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promise (n.)

c. 1400, promisse, "a solemn pledge; a vow; a declaration in reference to the future made by one person to another, assuring the latter that the former will do, or not do, a specified act," from Old French promesse "promise, guarantee, assurance" (13c.) and directly from Latin promissum "a promise," noun use of neuter past participle of promittere "send forth; let go; foretell; assure beforehand, promise," from pro "before" (from PIE root *per- (1) "forward," hence "in front of, before") + mittere "to release, let go; send, throw" (see mission).

Sense of "that which affords a basis for hope or expectation of future excellence or distinction" is by 1530s.

promise (v.)

c. 1400, promisen, "make a promise of," from promise (n.). Meaning "afford reason to expect" is from 1590s. Related: Promised; promising. In Middle English also promit (promitten), from the Latin verb. The promised land (1530s, earlier lond of promission, mid-13c.; province of promissioun, late 15c.) is a reference to the land of Canaan promised to Abraham and his progeny (Hebrew xi:9, etc.; Greek ten ges tes epangelias).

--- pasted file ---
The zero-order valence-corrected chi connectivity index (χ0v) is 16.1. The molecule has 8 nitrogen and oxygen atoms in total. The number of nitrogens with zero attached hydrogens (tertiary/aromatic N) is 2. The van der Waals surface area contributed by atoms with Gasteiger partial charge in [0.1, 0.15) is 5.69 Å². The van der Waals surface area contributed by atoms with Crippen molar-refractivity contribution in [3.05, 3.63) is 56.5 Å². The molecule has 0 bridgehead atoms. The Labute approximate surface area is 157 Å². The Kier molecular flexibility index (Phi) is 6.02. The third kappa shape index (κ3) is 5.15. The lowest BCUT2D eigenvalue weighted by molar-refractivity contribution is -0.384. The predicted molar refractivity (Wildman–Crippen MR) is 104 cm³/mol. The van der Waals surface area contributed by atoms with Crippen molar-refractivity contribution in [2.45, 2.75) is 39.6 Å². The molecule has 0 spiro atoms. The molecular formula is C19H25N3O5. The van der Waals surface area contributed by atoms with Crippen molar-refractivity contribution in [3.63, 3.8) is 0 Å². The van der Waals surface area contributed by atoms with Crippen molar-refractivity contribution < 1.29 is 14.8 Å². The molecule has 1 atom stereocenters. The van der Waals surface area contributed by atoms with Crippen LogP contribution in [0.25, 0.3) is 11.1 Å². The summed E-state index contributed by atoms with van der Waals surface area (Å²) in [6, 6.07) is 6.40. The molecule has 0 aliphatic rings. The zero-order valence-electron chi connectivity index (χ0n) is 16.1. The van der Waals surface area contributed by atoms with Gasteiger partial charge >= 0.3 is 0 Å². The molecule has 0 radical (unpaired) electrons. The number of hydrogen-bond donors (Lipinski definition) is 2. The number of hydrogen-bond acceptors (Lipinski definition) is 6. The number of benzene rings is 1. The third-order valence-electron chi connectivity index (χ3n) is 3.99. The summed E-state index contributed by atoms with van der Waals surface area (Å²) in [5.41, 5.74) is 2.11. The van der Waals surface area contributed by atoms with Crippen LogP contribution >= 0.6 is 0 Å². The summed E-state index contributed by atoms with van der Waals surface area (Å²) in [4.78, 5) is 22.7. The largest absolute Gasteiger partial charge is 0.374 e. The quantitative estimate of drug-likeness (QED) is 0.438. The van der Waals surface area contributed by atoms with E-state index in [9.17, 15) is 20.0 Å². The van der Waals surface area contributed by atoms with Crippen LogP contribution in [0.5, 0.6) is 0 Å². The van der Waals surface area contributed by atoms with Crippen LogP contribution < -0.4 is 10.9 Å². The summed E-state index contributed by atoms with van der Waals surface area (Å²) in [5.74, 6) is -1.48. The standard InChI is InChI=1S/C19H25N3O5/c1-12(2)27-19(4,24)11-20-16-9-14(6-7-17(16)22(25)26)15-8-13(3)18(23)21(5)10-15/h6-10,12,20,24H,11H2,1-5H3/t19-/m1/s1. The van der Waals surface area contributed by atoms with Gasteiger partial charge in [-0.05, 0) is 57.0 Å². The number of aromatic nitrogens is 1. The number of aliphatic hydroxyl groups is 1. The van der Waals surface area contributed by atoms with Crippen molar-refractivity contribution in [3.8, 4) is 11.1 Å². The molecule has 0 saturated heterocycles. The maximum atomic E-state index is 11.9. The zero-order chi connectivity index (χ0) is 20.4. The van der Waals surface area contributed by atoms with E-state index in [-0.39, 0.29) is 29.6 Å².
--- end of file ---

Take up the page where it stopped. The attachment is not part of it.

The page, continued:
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Definitions of promise from WordNet
1
promise (v.)
promise to undertake or give;
I promise you my best effort
promise (v.)
make a prediction about; tell in advance;
promise (v.)
give grounds for expectations;
The results promised fame and glory
2
promise (n.)
a verbal commitment by one person to another agreeing to do (or not to do) something in the future;
promise (n.)
grounds for feeling hopeful about the future;
there is little or no promise that he will recover
Synonyms: hope
From wordnet.princeton.edu